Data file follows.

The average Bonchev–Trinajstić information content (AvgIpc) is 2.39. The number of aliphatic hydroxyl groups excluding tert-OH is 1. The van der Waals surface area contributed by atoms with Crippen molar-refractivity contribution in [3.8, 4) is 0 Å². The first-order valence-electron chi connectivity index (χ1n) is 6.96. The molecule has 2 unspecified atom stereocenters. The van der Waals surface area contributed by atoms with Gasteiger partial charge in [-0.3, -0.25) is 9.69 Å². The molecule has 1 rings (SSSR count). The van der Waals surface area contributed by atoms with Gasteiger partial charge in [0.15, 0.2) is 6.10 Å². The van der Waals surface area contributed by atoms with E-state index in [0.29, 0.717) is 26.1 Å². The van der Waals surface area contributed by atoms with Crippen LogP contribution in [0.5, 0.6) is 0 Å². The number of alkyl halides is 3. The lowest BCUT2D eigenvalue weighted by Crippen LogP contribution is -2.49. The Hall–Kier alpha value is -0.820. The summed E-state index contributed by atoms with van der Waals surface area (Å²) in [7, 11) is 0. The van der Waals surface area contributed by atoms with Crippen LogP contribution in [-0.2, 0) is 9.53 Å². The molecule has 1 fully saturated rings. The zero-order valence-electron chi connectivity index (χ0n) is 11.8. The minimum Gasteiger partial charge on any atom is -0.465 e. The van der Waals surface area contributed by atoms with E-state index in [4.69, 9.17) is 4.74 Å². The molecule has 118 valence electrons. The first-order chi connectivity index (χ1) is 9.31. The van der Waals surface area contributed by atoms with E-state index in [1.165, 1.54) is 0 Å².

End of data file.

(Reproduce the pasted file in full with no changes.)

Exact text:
The average Bonchev–Trinajstić information content (AvgIpc) is 2.39. The number of aliphatic hydroxyl groups excluding tert-OH is 1. The van der Waals surface area contributed by atoms with Crippen molar-refractivity contribution in [3.8, 4) is 0 Å². The first-order valence-electron chi connectivity index (χ1n) is 6.96. The molecule has 2 unspecified atom stereocenters. The van der Waals surface area contributed by atoms with Gasteiger partial charge in [-0.3, -0.25) is 9.69 Å². The molecule has 1 rings (SSSR count). The van der Waals surface area contributed by atoms with Gasteiger partial charge in [0.15, 0.2) is 6.10 Å². The van der Waals surface area contributed by atoms with E-state index in [0.29, 0.717) is 26.1 Å². The van der Waals surface area contributed by atoms with Crippen LogP contribution in [0.5, 0.6) is 0 Å². The number of alkyl halides is 3. The lowest BCUT2D eigenvalue weighted by Crippen LogP contribution is -2.49. The Hall–Kier alpha value is -0.820. The summed E-state index contributed by atoms with van der Waals surface area (Å²) in [7, 11) is 0. The van der Waals surface area contributed by atoms with Crippen LogP contribution in [-0.2, 0) is 9.53 Å². The molecule has 1 fully saturated rings. The zero-order valence-electron chi connectivity index (χ0n) is 11.8. The minimum Gasteiger partial charge on any atom is -0.465 e. The van der Waals surface area contributed by atoms with E-state index in [4.69, 9.17) is 4.74 Å². The molecule has 118 valence electrons. The first-order chi connectivity index (χ1) is 9.31. The van der Waals surface area contributed by atoms with E-state index in [1.165, 1.54) is 0 Å².